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Foam Sealant

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November 3, 2017

As the label suggests, glazing pads are intended to protect glass panels. They’re made from a soft closed-cell material, a PVC foam that cushions flat glass. Used to protect scratch-prone plastic, soft metal, and breakable glass, the cushioning pads also perform well as product separation inserts, thanks to a superior compressibility feature. What about tacky marks, though? Won’t the adhesive leave a sticky residue on the new glass?

A Residue-Free Cushion 

The acrylic adhesive coating the single-sided glazing pad peels away without resistance. It grips the glass, holds it during transit, and then swings into action again as a partitioning insert when the glass is installed. All through the work, the little glazing blocks unmounts from the glossy surface without leaving behind a single ‘ghosting’ mark. That’s a feature glazing professionals can appreciate, a trait that saves time while protecting the glass.

Offers Non-Compressible Benefits 

There are literally scores of cushioning inserts on the market, some of which meet the requirements of the automotive industry. Other products are ideal for satisfying the stringently enforced processing requirements in a plastics factory. Glossily painted vehicle panels are in transit in that former example, as are the glass windscreens that complete the bodywork. In the latter instance, a plastics factory, deformable panels and easy-scratch polymer sections are anchored in their boxes by special foam segments, a type of packaging that won’t damage the surface of a specified material. Glass, as we all know, is a little different. If the cushions holding that potentially brittle material push too hard, the panel will fracture. Now, if the glass is meant for a regular apartment, the flat plate is easily replaced. Imagine, though, a floor-to-ceiling plate of glass, perhaps one that’s intended for installation as a central pane in a French window. If that glass incurs even a tiny crack, the whole window is weakened. Fortunately, that talent for compression resistance introduces an inbuilt crack protector, a doughy closed-cell attribute that protects even the most brittle forms of glass.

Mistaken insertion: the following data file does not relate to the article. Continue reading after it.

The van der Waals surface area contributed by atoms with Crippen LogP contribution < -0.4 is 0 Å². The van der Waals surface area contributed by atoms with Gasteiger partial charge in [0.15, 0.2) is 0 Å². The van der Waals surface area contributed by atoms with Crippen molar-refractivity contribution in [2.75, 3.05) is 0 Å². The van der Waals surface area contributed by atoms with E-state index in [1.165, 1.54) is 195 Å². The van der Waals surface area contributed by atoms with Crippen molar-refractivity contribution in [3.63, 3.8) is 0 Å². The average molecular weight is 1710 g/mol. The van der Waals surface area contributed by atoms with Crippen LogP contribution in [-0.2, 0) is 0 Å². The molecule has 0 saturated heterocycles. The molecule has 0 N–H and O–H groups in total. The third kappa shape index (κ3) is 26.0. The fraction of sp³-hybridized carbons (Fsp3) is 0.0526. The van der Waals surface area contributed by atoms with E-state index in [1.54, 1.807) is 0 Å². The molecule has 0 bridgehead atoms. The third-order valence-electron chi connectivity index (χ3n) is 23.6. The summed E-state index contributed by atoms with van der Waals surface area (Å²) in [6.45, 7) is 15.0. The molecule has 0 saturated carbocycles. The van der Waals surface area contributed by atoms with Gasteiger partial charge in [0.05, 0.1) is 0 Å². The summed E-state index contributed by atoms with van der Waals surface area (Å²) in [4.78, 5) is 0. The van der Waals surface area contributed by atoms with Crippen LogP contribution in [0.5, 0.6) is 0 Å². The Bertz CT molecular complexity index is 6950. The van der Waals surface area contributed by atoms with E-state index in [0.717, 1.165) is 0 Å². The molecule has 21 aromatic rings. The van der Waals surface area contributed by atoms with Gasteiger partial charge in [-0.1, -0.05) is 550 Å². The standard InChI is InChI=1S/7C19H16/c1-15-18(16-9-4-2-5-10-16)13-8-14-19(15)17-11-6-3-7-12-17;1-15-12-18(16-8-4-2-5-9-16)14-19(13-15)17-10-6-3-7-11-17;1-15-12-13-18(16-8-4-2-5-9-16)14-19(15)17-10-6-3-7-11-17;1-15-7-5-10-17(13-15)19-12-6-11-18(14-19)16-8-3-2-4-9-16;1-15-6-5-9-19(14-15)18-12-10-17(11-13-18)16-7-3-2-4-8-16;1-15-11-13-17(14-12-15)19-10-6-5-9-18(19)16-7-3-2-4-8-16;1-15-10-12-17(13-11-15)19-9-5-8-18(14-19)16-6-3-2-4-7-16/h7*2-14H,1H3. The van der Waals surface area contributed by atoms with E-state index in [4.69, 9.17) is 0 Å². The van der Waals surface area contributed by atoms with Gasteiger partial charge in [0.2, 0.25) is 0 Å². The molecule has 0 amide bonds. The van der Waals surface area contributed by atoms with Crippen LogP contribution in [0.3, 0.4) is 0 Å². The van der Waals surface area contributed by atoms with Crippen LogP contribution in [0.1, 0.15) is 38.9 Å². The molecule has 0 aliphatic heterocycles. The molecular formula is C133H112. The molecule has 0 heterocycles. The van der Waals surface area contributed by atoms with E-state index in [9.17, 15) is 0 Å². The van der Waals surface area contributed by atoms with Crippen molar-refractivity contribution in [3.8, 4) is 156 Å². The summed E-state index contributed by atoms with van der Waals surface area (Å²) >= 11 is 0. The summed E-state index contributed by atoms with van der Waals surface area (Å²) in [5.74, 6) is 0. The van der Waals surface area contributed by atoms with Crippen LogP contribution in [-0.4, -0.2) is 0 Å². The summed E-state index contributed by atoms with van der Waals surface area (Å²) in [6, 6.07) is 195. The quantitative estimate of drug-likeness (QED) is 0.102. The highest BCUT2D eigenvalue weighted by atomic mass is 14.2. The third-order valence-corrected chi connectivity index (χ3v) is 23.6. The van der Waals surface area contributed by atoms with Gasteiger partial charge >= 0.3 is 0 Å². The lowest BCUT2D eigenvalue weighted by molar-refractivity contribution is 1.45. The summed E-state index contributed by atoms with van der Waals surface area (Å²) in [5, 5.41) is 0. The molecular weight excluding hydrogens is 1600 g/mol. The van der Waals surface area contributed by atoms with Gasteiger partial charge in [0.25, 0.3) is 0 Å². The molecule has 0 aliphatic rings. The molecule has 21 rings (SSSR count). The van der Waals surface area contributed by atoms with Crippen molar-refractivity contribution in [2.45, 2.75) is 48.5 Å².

Glazing pads protect fragile and scratch-prone flat panels. If the material in question is a soft but rigid plastic sheet, the little pillow blocks grip the material without cutting into the polymer. If the material is a glossy vehicle panel, the pads separate those parts. Finally, and this is where the glazing pads come into their own, the squared cushions will press together, but they won’t ever compress their load, which makes them the perfect peelable products for brittle glass. Better yet, the acrylic adhesive coating one side of the gripping pads is formulated so that it offers low tack pressure. In other words, when the pads are peeled away, there’s no messy adhesive residue left to clean up.

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